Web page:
study skills

Ask an Expert: How Can I Encourage Good Homework Habits Early On? 

Oh, homework. You remember it, we remember it, and your child is forming memories of it now. David Timony, Ph.D., an educational psychologist and chair of education at Delaware Valley University answers all of your questions about making homework a pleasant, valuable experience—for both your child and you! 

Q: Children get homework as early as kindergarten. When should parents start thinking about encouraging good study skills?


A: As an educational psychologist and a teacher, homework is always a topic of discussion for me—but I don’t think kindergarteners have any business working on study habits. Instead, I try to encourage good attitudes toward learning in general, and that doesn’t always include homework. At the earliest ages, I see homework as a suggestion rather than a prescription. It tells me what the kids have been working on, but sometimes it becomes too much. Homework isn't one-size-fits all.


Q: In that case, how can parents encourage that good attitude toward learning?


A: The best things we can do with our kids at the early ages are fun activities that naturally embed learning. For instance, as part of learning language skills, my daughter and I used to go around the house and sing to each other for 10 minutes. I would sing to her, “Go upstairs, get your shoes, and let’s go to the park!” She would sing “Okay!” back. That activity helped her to be more deliberate about the words she was choosing.


Q: As kids get older and they do have daily homework that they need to complete, is it helpful for them to choose where or how they’ll do it?


A: I think it is. During the 20-minue car ride home, I’ll talk to my kids about the plan that’s going to take place when we get home. I might say, “What are we going to do? Why don’t we knock that homework out?” And then my daughter might say, "That sounds good." I think it’s really important to have that shared agency with the child and to articulate your goals together.


Kids Doing Homework

Q: Would you recommend parents give any sort of reward for finishing homework?


A: You know, I’m not really into rewards. I think practice of any kind should have a little bit of satisfaction built into it. Sometimes it’s the satisfaction of getting it done, and sometimes it’s the satisfaction of being together. We have to carve out time in our lives to make some of the mundane activities enjoyable simply because we’re doing them together. One-on-one time isn’t just cuddling before bed, and it doesn’t have to be focus free. It can really be working together on something like homework.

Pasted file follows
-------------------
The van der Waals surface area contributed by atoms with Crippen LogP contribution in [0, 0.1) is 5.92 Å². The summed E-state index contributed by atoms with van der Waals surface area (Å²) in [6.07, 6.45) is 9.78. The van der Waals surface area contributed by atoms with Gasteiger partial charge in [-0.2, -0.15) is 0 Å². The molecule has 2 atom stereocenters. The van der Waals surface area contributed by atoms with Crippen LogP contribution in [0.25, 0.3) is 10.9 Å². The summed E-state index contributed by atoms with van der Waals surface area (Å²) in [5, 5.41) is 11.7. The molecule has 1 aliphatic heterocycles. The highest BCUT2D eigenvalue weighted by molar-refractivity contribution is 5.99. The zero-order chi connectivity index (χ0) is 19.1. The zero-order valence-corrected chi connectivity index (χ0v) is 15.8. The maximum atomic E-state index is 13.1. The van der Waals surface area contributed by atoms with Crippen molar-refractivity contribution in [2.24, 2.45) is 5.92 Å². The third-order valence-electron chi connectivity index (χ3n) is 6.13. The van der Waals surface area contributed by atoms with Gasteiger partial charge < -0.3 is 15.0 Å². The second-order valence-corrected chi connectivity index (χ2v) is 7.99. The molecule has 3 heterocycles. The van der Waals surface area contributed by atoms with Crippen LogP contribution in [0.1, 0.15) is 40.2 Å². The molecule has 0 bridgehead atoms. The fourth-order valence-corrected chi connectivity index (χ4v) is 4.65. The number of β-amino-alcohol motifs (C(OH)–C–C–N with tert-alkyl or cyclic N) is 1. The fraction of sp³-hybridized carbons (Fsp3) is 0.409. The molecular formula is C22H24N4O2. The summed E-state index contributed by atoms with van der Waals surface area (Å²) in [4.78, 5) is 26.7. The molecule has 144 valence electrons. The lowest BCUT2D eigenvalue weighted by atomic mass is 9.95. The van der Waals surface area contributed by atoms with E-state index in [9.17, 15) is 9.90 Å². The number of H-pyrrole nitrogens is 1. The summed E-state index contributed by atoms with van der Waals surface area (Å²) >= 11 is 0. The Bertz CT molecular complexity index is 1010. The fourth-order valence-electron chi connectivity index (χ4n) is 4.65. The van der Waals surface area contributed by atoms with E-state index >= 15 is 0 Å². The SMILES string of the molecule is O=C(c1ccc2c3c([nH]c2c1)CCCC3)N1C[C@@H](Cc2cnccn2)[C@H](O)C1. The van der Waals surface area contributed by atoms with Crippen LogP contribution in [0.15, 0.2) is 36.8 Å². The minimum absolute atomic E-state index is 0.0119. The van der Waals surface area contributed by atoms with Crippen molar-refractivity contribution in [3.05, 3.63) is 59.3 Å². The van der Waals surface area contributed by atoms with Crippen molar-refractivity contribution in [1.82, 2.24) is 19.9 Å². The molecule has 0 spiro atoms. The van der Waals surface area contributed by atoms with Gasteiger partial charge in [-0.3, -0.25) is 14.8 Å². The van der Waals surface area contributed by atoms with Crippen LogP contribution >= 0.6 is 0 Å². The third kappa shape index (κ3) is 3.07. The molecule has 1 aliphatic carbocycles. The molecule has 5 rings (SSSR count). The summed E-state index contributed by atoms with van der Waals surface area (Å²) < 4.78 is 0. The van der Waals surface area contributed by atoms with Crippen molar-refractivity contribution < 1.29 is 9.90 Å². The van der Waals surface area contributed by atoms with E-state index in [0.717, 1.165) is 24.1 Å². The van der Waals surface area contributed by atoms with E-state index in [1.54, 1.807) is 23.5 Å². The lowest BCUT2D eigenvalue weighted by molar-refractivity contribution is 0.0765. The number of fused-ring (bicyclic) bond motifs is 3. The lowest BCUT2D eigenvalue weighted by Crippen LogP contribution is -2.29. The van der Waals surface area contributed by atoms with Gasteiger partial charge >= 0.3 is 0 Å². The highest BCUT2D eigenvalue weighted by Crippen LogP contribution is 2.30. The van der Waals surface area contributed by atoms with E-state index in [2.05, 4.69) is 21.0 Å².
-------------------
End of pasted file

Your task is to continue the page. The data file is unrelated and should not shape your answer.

Q: What can parents do if they notice their child is getting bored with their homework?


A: Explain the purpose of the homework: For instance, multiplication tables are meaningful because having those responses at the ready is going to facilitate excellence and achievement in math down the road. You can say that it may seem really mundane or difficult right now, but that it's necessary in order to get to the next level—and that together you're a team. And tomorrow, it’s going to be much easier.


Q: How much should parents really be helping with homework?


A: If the homework is at an appropriate level, the child should be able to do it mostly on their own. If they need help, you might look at the reading and say, “The answer is here, you just need to take a little more time and go over it,” without saying the answer. As parents, we want to get the kids bathed, in jammies, and to bed on time, so it can be tempting to just tell them. But you don’t want to place yourself between the child and the teacher. If you're frustrated with managing homework, the most important thing you can do is work with the teacher to find a solution. Be a partner of the teacher and a teammate of the child. You’re in this together for the long haul to make learning a really great, engaging activity.  

Teacher and Student
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